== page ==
Dissident Irish republican campaign
The dissident Irish republican campaign began at the end of the Troubles, a 30-year political conflict in Northern Ireland. Since the Provisional Irish Republican Army (IRA or PIRA) called a ceasefire and ended its campaign in 1997, breakaway groups opposed to the ceasefire and to the peace agreements ("dissident Irish republicans") have continued a low-level armed campaign against the security forces in Northern Ireland. The main paramilitaries involved are the Real IRA, Continuity IRA and Óglaigh na hÉireann. They have targeted the Police Service of Northern Ireland (PSNI) and the British Army in gun and bomb attacks as well as with mortars and rockets. They have also carried out bombings that are meant to cause disruption. However, their campaign has not been as intensive as the Provisional IRA's, and political support for groups such as the Real IRA is "tending towards zero".
|Dissident Irish Republican Campaign|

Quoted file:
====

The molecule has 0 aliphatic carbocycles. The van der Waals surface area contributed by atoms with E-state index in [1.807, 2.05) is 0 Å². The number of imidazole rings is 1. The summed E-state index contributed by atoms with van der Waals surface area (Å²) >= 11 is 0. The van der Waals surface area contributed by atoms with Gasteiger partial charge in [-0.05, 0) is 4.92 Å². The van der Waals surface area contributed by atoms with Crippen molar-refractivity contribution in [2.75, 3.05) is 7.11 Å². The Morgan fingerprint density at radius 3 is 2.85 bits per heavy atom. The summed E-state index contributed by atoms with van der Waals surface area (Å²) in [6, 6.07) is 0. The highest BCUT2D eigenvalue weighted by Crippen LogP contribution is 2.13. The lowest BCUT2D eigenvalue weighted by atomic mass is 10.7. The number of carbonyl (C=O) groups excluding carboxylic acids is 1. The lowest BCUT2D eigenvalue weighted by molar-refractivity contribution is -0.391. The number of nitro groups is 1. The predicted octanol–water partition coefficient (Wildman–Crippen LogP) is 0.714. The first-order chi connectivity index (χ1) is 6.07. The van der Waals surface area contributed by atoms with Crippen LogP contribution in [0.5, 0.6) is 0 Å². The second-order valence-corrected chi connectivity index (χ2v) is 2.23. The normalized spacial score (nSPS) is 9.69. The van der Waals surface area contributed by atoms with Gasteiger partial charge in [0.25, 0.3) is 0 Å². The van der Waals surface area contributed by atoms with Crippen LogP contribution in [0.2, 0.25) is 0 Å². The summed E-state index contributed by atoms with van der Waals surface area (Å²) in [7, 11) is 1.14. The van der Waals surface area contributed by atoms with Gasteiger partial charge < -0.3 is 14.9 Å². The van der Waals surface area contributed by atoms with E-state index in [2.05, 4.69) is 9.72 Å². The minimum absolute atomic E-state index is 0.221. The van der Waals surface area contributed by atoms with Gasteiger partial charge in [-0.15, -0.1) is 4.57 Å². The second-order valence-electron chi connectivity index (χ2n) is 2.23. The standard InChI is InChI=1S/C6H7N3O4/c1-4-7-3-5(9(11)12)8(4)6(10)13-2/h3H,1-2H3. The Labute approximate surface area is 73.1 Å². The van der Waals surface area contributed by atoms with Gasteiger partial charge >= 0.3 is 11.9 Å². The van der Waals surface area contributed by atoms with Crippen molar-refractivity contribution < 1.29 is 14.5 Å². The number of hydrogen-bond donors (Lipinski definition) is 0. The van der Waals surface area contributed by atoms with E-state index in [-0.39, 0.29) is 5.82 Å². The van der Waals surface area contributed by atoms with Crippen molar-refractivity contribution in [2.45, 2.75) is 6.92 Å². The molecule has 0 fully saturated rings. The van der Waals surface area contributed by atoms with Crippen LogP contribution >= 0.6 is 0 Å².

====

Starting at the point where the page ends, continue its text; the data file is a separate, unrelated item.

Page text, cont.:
Map of Ireland
Dissident republican paramilitaries
PSNI: 6,985 officers|
RUC: 13,000 constables (until 2001)
250-300 Real IRA members (2012 estimate)
In 2007, the government declared the end of Operation Banner, ending the four-decade long deployment of the British Army in Northern Ireland. As a result the PSNI has since been the main target of attacks.
To date, two British soldiers, two PSNI officers and two Prison Service guards have been killed as part of the republican campaign. At least 50 civilians (and former combatants) have also been killed by republican paramilitaries, 29 of whom died in the Omagh bombing carried out by the Real IRA.